If you discover that an officer has a warrant out for your arrest, you may wonder what happens next. Can the officer come to your home or place of work to detain you?
In some states, an arrest warrant gives officers the right to arrest the subject only when said subject is in the act of committing another offense. That is not the case in Florida. Florida.StateRecords.org explains the ins and outs of arrest warrants in the Sunshine State.
How an arrest warrant works
An arrest warrant is a document that gives the carrier the authority to arrest and detain the subject of the warrant for a specific reason. To obtain a warrant, an officer must demonstrate probable cause through substantial evidence. If the courts grant the warrant, the officer then has the right to arrest the person named on the warrant at any time on any day. What this means for you is that the bearing sheriff can come to your home, place of work or any other location at which you may be and arrest you.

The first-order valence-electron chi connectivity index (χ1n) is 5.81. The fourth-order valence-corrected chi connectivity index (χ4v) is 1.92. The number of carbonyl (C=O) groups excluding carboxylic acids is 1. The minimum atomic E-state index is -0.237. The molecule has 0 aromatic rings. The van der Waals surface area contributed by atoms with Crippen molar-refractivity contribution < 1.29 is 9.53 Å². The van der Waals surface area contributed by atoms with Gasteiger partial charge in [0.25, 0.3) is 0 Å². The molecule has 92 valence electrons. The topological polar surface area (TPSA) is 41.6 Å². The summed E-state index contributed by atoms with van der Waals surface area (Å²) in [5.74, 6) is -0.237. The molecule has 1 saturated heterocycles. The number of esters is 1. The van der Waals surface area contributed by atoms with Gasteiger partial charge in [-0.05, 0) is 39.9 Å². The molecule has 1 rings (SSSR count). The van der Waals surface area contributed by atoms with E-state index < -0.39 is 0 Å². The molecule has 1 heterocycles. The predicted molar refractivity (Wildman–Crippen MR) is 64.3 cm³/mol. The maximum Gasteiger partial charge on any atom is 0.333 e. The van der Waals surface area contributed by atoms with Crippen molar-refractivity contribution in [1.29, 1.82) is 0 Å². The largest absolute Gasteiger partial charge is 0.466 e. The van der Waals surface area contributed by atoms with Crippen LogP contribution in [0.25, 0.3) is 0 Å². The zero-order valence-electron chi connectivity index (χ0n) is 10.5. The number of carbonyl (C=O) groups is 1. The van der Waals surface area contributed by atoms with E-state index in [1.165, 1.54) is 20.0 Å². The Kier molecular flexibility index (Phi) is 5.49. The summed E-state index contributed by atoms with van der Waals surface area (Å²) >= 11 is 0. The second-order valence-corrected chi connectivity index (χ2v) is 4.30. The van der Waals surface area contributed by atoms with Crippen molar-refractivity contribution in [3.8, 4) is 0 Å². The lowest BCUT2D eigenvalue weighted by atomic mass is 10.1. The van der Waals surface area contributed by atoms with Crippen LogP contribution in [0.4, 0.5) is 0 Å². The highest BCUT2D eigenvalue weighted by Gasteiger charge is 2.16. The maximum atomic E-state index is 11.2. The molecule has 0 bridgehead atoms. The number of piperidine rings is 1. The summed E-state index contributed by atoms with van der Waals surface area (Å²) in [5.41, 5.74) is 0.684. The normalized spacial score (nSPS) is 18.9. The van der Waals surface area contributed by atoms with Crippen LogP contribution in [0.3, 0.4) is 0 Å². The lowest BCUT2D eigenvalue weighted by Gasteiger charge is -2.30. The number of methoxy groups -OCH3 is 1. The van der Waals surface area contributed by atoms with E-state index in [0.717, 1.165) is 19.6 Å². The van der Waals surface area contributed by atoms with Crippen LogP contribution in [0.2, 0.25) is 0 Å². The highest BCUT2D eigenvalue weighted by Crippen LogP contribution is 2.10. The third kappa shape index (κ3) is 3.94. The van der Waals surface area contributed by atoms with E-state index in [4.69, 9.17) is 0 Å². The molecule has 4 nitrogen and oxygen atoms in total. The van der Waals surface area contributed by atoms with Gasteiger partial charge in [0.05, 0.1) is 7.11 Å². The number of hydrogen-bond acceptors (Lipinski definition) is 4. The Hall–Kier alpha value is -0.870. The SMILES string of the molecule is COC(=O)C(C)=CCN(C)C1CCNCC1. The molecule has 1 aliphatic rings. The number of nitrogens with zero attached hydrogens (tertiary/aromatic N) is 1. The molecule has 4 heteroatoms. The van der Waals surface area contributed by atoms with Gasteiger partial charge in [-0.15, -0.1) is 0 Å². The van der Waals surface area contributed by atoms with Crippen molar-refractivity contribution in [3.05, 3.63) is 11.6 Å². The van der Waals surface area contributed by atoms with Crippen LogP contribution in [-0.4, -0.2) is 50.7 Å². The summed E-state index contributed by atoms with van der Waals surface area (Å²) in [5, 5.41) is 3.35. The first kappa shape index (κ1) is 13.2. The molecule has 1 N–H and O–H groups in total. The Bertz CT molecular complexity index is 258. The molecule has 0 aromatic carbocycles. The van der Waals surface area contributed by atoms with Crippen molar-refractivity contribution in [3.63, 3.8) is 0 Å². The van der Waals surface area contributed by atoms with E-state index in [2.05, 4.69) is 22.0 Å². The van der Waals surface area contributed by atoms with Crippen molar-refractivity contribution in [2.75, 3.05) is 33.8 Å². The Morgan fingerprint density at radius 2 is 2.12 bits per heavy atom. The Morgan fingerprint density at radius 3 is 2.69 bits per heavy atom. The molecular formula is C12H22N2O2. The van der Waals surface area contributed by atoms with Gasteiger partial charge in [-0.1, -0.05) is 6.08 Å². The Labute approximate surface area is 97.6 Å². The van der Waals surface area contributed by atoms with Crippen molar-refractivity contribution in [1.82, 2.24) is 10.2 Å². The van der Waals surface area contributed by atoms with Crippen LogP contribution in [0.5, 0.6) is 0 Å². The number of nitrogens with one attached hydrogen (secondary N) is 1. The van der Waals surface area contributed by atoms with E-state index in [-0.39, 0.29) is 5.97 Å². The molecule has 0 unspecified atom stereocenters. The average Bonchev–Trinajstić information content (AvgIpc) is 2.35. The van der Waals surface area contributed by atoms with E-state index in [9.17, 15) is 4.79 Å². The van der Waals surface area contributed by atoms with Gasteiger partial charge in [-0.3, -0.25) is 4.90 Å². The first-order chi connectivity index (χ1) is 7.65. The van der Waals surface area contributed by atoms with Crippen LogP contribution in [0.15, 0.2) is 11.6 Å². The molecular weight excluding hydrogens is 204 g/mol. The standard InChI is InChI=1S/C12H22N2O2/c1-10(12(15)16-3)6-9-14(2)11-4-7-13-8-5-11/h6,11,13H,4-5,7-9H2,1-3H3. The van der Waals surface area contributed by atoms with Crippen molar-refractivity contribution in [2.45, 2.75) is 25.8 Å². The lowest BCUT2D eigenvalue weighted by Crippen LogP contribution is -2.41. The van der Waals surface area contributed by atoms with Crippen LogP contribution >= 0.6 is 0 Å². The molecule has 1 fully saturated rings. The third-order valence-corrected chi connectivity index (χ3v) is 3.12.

For a warrant to be valid, the arresting officer must sign it. So, too, must the judge who issues it.
When an arrest warrant is unnecessary
There are plenty of situations in which arrest warrants are not necessary for the detention of someone. For example, an officer may arrest you if you commit an offense in the officer’s presence, if another officer holds a warrant for your arrest, if the officer has cause to believe you committed a felony or if an officer has probable cause to believe you are guilty of child abuse or domestic violence.
Having a warrant out for your arrest can be nerve-wracking. If you are the subject of an arrest warrant, it would be in your best interests to seek help right away.